De Synedriis, l. 1. c. 2. p. 27. 31. .

infants in the New Testament; and that there is neither plain precept nor example for it, as some ordinarily plead; the reason is, because there needed none, baptizing infants having been as ordinarily used in the church of the Jews, as ever it hath been in the christian church:-that baptism was no strange thing when John came baptizing; but the rite was known so well by every one, that nothing was better known what baptism was, and therefore there needed not such punctual and exact rules about the manner and object of it, as there had needed, if it had never been seen before:-that Christ took up baptism as it was in common and known use, and in ordinary and familiar practice among that nation; and therefore gave no rules for the manner of baptizing, nor for the age and sex of persons to be baptized, which was well enough known already, and needed no rule to be prescribed-observing how very known and frequent the use of baptism was among the Jews, the reason appears very easy, why the Sanhedrim, by their messengers, inquired not of John, concerning the reason of baptizm, but concerning the authority of the baptizer; not what baptism meant; but whence he had a licence so to baptize, John i. 25. Hence also the reason appears why the New Testament does not prescribe, by some more accurate rule who the persons are to be baptized:-the whole nation knew well enough that little children used to be baptized; there was no need for a precept for that, which had ever by common use prevailed." Dr Wall, upon these authorities, has thought fit to premise an account of this Jewish baptism, to his history of infant-baptism, as serving greatly the cause of it, and as throwing light upon the words of Christ and his apostles, concerning it, and the primitive practice of it; and, animated by such authorities, every puny. writer, who does not know his right hand from his left in this matter, takes it and with it. And, indeed, scarce any will now venture in the swaggers defence of infant-baptism without it. This is the last refuge and dernier resort of the Pædobaptist; and, indeed, a learned baronet of our nation says, he knows not of any stronger argument in proof of infant-baptism than this is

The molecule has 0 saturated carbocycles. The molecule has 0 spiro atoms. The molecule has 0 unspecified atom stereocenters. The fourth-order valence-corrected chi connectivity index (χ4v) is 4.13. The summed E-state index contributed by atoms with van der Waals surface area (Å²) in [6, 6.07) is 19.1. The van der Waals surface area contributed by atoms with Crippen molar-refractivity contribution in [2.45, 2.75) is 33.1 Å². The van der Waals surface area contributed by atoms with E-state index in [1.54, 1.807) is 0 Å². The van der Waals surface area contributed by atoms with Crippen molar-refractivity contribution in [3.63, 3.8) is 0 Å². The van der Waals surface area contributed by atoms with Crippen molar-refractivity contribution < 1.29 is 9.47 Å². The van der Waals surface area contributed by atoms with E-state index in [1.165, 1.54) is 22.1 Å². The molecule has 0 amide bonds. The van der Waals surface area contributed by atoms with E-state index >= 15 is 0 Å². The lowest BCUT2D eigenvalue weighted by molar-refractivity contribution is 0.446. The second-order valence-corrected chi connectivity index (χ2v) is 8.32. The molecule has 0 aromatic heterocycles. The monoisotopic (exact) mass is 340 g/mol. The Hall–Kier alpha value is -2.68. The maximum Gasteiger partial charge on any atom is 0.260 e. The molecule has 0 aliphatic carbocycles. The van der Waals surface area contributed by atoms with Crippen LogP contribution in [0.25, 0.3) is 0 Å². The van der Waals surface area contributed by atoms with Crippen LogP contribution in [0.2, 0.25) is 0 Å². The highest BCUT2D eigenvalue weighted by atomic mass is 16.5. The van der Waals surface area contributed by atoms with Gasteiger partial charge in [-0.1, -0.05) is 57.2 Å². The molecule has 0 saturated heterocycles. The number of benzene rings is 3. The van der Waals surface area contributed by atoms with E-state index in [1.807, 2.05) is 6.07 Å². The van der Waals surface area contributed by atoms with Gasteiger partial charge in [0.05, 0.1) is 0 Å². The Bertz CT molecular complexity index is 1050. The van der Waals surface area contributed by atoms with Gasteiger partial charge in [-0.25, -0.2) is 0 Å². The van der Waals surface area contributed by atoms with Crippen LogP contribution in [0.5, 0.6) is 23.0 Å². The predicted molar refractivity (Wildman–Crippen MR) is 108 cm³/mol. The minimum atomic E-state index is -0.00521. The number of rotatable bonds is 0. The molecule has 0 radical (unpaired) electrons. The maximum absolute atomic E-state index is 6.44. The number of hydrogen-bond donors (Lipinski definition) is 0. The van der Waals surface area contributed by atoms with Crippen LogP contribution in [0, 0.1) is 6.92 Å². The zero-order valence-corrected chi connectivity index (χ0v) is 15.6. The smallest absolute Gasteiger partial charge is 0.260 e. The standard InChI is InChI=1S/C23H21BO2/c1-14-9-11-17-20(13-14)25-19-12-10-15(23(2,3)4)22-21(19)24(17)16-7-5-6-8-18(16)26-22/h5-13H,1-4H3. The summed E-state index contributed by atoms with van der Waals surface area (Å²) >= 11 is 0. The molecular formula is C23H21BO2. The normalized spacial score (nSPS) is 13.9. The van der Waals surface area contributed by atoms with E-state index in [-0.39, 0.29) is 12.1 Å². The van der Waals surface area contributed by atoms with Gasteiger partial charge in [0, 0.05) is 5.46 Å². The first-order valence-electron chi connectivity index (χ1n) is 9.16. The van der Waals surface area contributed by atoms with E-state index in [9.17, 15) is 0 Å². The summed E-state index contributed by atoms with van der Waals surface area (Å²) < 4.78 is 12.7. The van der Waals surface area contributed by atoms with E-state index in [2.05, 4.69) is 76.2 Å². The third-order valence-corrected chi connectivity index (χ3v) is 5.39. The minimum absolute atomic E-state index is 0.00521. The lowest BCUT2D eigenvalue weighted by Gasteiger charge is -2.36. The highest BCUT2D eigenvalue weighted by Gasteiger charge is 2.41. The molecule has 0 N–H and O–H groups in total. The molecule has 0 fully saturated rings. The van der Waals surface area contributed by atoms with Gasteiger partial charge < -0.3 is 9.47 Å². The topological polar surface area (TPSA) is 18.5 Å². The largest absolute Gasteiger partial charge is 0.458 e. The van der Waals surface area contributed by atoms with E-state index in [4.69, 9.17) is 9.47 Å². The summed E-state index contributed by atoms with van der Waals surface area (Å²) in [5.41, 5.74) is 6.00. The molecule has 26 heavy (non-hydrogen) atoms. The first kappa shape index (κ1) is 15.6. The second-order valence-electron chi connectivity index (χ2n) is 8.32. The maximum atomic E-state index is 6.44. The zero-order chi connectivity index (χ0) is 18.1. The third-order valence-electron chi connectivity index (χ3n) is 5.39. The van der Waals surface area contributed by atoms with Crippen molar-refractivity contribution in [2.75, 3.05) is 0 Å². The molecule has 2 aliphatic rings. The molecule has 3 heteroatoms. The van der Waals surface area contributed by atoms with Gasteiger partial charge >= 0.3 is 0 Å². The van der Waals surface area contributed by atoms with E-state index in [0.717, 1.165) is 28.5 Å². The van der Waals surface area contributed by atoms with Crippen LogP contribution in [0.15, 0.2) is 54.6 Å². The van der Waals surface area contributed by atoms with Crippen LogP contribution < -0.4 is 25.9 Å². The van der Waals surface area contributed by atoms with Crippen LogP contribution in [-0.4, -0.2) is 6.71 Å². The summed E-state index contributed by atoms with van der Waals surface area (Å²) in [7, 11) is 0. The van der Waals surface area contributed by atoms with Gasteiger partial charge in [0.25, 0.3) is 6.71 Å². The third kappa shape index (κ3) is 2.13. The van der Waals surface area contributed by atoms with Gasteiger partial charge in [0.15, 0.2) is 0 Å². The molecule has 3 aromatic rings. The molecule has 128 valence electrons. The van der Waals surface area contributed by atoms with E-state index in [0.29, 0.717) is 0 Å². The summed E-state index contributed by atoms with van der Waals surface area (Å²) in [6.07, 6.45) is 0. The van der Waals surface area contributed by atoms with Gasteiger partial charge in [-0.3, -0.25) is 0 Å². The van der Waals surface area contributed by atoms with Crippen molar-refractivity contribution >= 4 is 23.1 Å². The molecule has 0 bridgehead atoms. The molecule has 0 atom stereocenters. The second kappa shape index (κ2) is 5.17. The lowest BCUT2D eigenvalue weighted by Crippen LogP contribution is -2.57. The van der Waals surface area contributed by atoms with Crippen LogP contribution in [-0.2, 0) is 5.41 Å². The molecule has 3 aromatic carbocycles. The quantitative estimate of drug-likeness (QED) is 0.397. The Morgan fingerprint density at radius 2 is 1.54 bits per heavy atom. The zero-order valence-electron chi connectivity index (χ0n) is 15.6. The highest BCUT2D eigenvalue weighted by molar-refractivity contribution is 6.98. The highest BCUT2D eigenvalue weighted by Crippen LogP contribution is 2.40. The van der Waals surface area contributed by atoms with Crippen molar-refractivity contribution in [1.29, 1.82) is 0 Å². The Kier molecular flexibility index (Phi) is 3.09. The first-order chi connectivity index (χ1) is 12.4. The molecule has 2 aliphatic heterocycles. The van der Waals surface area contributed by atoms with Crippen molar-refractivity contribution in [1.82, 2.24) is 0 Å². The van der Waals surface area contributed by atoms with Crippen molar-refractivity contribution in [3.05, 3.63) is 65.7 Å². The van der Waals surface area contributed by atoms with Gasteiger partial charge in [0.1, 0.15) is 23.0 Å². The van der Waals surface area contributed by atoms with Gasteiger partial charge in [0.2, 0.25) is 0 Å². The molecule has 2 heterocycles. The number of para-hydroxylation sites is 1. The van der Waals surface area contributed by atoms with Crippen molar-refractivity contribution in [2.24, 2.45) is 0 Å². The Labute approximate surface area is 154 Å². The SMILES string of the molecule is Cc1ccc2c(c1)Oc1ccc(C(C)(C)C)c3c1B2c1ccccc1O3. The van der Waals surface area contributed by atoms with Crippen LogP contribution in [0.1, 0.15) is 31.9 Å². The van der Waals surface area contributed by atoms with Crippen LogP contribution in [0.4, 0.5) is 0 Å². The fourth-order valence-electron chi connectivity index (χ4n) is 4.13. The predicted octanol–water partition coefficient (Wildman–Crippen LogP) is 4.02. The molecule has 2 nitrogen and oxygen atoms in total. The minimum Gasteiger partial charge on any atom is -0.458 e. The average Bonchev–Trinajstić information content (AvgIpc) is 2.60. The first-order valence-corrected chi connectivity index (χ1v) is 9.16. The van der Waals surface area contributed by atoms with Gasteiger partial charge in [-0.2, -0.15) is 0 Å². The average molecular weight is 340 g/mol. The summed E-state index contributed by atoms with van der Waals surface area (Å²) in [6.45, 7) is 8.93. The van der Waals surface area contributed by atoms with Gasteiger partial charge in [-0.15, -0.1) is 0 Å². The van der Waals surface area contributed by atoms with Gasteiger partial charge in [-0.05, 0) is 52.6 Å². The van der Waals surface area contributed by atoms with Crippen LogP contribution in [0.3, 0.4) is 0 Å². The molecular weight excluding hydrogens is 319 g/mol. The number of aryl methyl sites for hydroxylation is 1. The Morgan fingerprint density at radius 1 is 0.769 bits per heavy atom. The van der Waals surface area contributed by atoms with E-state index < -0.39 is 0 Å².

Now since so great a stress is laid upon it, and it is made a matter of such great importance, as to be a transition into christianity, and to be closely connected with christian-baptism; that from whence it is taken, and is the rule to direct how to proceed, both with respect to the manner and objects of it; yea, is the basis and foundation of infant-baptism, and the strongest argument in g proof of it; and which makes other arguments, heretofore thought of weight, now unnecessary: it is highly proper to inquire what proof can be given of such a rite and custom being in use among the Jews, before the times of John Baptist, Christ, and his apostles; and if so, what force and influence such a custom can and ought to have on the faith and practice of christians. The proof of which will next be considered.